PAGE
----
Here we are in tax season again. It seems like the last one just ended! In 2011, around 8.6 million disabled Americans received SSA disability benefits and will have to file their taxes correctly.
Are you reporting the correct SSA disability information when you file your taxes? According to the “Marketwire” report from The Wall Street Journal, you need to be aware of how to report your SSDI income.
Paul Gada, an Allsup tax attorney, offers valuable information. “It can take months and sometimes years to receive Social Security disability benefits. So, many people receive a one-time, lump-sum amount that includes back payments. One of the most frequent questions we receive from claimants at this time of year is whether SSDI benefits are taxable and how to report lump-sum payments on their tax return.”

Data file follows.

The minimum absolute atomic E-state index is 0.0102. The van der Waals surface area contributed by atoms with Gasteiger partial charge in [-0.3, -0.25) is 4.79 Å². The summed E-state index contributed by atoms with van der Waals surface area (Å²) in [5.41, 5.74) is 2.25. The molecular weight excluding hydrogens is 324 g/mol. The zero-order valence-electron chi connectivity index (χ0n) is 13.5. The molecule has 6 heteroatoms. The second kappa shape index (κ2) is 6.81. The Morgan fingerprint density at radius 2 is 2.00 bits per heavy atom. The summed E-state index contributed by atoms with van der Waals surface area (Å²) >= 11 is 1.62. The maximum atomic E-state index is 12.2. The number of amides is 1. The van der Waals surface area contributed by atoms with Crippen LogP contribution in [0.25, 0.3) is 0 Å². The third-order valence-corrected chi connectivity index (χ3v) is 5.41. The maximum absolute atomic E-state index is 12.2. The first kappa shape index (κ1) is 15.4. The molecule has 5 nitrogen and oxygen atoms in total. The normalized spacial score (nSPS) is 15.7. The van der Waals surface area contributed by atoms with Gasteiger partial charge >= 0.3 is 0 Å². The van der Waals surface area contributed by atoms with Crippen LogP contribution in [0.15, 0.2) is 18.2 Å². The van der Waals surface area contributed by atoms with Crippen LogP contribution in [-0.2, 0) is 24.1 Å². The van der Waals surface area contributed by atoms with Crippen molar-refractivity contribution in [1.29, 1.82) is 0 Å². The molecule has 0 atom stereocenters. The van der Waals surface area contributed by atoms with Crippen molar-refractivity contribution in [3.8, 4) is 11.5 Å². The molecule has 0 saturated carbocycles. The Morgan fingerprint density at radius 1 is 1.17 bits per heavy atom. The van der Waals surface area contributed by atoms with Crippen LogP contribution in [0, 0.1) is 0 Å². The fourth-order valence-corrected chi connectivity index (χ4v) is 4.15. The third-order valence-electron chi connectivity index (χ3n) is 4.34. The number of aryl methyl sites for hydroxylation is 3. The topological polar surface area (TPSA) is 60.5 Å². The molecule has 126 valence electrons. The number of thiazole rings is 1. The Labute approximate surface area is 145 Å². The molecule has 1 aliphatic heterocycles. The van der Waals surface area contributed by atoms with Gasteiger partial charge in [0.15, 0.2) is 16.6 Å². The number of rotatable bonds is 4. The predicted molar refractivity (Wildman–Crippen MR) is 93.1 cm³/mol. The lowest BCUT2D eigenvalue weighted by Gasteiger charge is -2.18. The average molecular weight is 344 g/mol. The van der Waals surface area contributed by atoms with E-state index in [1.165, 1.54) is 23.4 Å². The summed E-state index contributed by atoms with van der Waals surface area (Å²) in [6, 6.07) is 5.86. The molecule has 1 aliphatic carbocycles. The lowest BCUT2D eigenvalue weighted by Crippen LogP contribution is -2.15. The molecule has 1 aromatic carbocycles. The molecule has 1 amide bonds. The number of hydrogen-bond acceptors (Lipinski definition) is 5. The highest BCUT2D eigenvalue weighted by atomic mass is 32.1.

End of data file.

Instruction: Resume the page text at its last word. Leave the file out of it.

In order to help severely disabled Americans who receive SSDI benefits, Gada offers several important pieces of advice for tax time:
- Up to 50% of your SSA disability benefits are taxable; a formula determines exactly what percentage to claim.
- For the tax year 2011, you must file a federal income tax if your gross income is $19,000 for couples or $9,550 for individuals.
- Most people receiving SSA disability will not owe taxes. The problem comes in if you receive and report all of a lump sum benefit.
- You are not required to report all of a lump sum benefit in one tax year. In fact, you can spread the payment over previous tax years, while only filing once in the current year.
- There are tax credits available to SSA disability beneficiaries. And, even if your income was low enough not to file, you could receive a refund if you do.
- There are tax credits for people with disabilities.
- There are tax credits for people who pay for the care of a dependent or spouse.
While the disability attorneys at Keefe Disability Law do not file tax returns for you, we can discuss your situation with you and help you with filing an SSA disability application. Call us toll free to find out more at 888-904-6847.